That sounds more like Daoism to me. As far as I know Buddhism is more of a philosophy than a religion and it is a philosophy that encourages a scientific view of life. Behave badly, ie. hurt people, you will feel bad. Try to behave well, ie. try not to hurt other people, you will feel better. You can observe this for yourself. Karma is just cause and effect. Buddhism I think is a scientific point of view that begins with the understanding that people are happiest when they exist in harmony with others. I don’t know what Buddhism says about hell, if anything. I’ve been roughly following what I would consider a buddhist philosophy for years and I’ve never seen anything about it.
Do any of the Christians here have any thoughts about the Book of Revelation?
Bob, no offense, but when I said the scholars, I didn’t mean you.
Depends on the theist.
For example, Buddhists think you’ll eventually get reincarnated (if you didn’t figure out how to pierce the illusion of life). [/quote]
Buddhists are not theists. Most of them have the only reasonable opinion on God possible: none.
Fine so far, but no need to go back that far.
Yep. Agreed. Good thing, too.
Yes, but you’re over-generalizing.
Interesting that you say “several instances”. This becomes important when talking about evidence.
In a vacuum, with nothing else but the Bible record and no other indications whatsoever either for or against the record:
The sane interpretation is: There’s a book that says that in another place and time someone talked to a being called God. As long as this does not contradict observable reality, it could be true. But it is also possible that it isn’t true, as long as it not being true does not contradict observable reality.
Now, the rational response would be to reserve judgment. With no other evidence to support the claims of the book you can’t take a position of belief. With no other evidence to refute the claims of the book you can’t take a position of positive disbelief. You can disbelieve out of a general skepticism, but you can’t be certain it is false or you’d be irrational. Lack of evidence to support such a strong position.
However, the Bible and other religious texts do not exist in a vacuum. There are always lots of credible people out there who will tell you whatever belief it is you are examining is true. And that makes belief in that particular religion (whether it is true or not) rational. Might still be wrong, but at least it’s rational.
There are also people out there actively trying to refute the books. Often they will argue the books are self-contradictory, or that certain parts of the book contradict known fact or go against a particular scientific theory. This can be evidence against the claims of the book, so the position that the book is false is also rational when based on such arguments.
You should tell that to the theistic Buddhists I’ve talked to.
Buddhism allows for the existence of gods. It does not allow for the existence of God (unless God is just a god, and we got it wrong about him).
Individual Buddhists are free to either believe in gods or not, although I think actually venerating them is discouraged in strict Buddhism because doing so will create karma which, whether good or bad, will end up getting you reincarnated rather than escaping the cycle of birth-suffering-death-rebirth,
Yeah. It’s clearly deeply symbolic. Figuring out the symbolism and what is actually literal requires a lot of insight.
The Bible says God spoke. Either he did or he didn’t. There is no recording of God’s speech so we can’t know for sure. What we have then is four possible explanations: 1) God actually did speak, somebody wrote it down and people have been studying the word of God all these years. 2) Somebody had a psychotic break and thought they talked to God and people have been studying the ramblings of a madman all these years. 3) They just made it up out the world view they had been taught. 4) Some combination of two and three with a tremendous amount of often powerfully insightful, poetic interpretation having been added in the meantime.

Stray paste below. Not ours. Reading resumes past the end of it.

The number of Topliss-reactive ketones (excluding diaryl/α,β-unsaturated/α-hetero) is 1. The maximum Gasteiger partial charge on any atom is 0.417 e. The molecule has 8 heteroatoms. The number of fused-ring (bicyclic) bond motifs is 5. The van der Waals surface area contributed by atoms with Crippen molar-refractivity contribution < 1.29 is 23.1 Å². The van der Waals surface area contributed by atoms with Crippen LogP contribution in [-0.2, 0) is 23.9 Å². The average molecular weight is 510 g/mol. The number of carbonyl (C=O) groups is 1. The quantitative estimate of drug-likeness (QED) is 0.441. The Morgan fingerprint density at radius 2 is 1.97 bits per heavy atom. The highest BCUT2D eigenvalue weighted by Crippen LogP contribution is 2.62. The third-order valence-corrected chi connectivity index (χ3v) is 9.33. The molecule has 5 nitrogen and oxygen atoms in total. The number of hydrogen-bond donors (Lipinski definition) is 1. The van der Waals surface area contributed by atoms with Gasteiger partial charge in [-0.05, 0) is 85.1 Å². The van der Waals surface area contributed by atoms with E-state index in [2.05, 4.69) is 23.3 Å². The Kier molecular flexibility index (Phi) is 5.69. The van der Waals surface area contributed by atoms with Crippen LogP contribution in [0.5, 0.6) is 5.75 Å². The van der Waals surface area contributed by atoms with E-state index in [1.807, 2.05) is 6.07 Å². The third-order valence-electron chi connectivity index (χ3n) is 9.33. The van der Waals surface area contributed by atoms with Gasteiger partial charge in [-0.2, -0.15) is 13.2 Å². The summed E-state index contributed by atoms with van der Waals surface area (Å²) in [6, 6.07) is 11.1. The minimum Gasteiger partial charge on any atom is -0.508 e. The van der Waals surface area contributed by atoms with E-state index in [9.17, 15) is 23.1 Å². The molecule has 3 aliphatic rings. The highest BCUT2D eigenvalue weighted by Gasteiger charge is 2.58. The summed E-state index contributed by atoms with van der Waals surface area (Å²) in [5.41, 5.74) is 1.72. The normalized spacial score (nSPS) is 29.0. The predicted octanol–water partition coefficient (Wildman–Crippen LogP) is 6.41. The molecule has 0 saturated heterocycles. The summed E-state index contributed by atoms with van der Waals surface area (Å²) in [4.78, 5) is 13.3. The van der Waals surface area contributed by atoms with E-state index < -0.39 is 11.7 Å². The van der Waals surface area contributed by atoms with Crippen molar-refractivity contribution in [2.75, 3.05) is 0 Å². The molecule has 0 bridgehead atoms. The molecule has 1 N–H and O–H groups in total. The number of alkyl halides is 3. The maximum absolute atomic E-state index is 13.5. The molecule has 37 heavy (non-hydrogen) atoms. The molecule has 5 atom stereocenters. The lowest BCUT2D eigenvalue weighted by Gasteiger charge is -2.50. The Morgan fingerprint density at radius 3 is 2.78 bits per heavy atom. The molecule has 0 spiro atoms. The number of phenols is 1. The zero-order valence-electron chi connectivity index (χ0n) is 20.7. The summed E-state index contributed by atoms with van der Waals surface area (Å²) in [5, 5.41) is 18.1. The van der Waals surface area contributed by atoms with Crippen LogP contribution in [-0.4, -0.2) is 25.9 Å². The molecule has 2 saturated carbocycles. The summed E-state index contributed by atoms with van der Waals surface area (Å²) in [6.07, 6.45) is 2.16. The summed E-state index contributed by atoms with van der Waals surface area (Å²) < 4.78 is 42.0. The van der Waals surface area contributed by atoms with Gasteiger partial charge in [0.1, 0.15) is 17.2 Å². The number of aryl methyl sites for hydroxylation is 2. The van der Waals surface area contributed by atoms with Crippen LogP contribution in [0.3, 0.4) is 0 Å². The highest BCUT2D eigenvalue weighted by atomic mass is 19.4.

Given the fact that you can wittness people having psychotic breaks or making stuff up all the time, but cannot observe God talking, which seems like the more rational explanation? Remember also that man is an anxious little beast eager to recieve answers to all his existential dilemas. Indeed eager apparently to make answers up if necessary and add layer upon layer of analysis to something which is at it’s core is just patently ludicrous.
How is it obviously symbolic? I tend to concur with the Catholic Church’s position. They think the author was concerned about a possible mass apostasy due to Emperor Domitian’s persecution of the Christians, and was looking for a way to keep everyone’s faith strong. He says the end is near, and exhorts everyone to remain steadfast. Those who are martyred get the best reward, because they will be resurrected first and live during the millenia of peace, preceding the second resurrection and the judgment. Then the other believers will be resurrected and enter New Jerusalem and live with God and Jesus, whereas the unbelievers (e.g., their Roman persecutors) will be cast for all eternity into the lake of fire. The Catholics compare John’s Book of Revelation with Daniel’s prophesies, which they perceive as playing a similar role: lifting the spirits of the Jews persecuted under Antiochus Epiphanes. The Catholics dismiss the idea of a first resurrection and millenia completely, but accept the final judgment.
I think their analysis of John’s intentions are spot on, but err, I don’t concur with the part about the final judgment.
You forgot a combination of 1 and 2 (the prophet later had a psychotic break), combination of 1 and 3 (the prophet had one instance of talking to God, but made the rest up), combination of 1, 2, and 3…
But, anyway, if they are all possible explanations (meaning none of them conflict with observable reality) then believing any of them does not make you insane. Each is possible.
As for rationality, it is not rational to assume that is what happened in the case of prophets. That’s actually logical fallacy. It is fine to believe that’s what happened, but expecting everyone else to believe it too doesn’t hold.
Sorry-- please move this to the appropriate place. Posted this while you were posting your request.[/edit]
Because there’s a lot of symbols in it.
You should tell that to the theistic Buddhists I’ve talked to. [/quote]
Most likely Daoist Buddhists but anyway, carry on. As gao bo han so correctly points out, I’m no scholar, just somebody who tries half heartedly to put the central “psychological” insights of Buddhism into practice.
Because there’s a lot of symbols in it.[/quote]
I don’t think that was the intent of the author. His phraseology implies the Rapture and millenia would be coming soon. He used a lot of references from the Hebrew Scriptures, sure, but that does not mean he intended for the missive to be symbolic.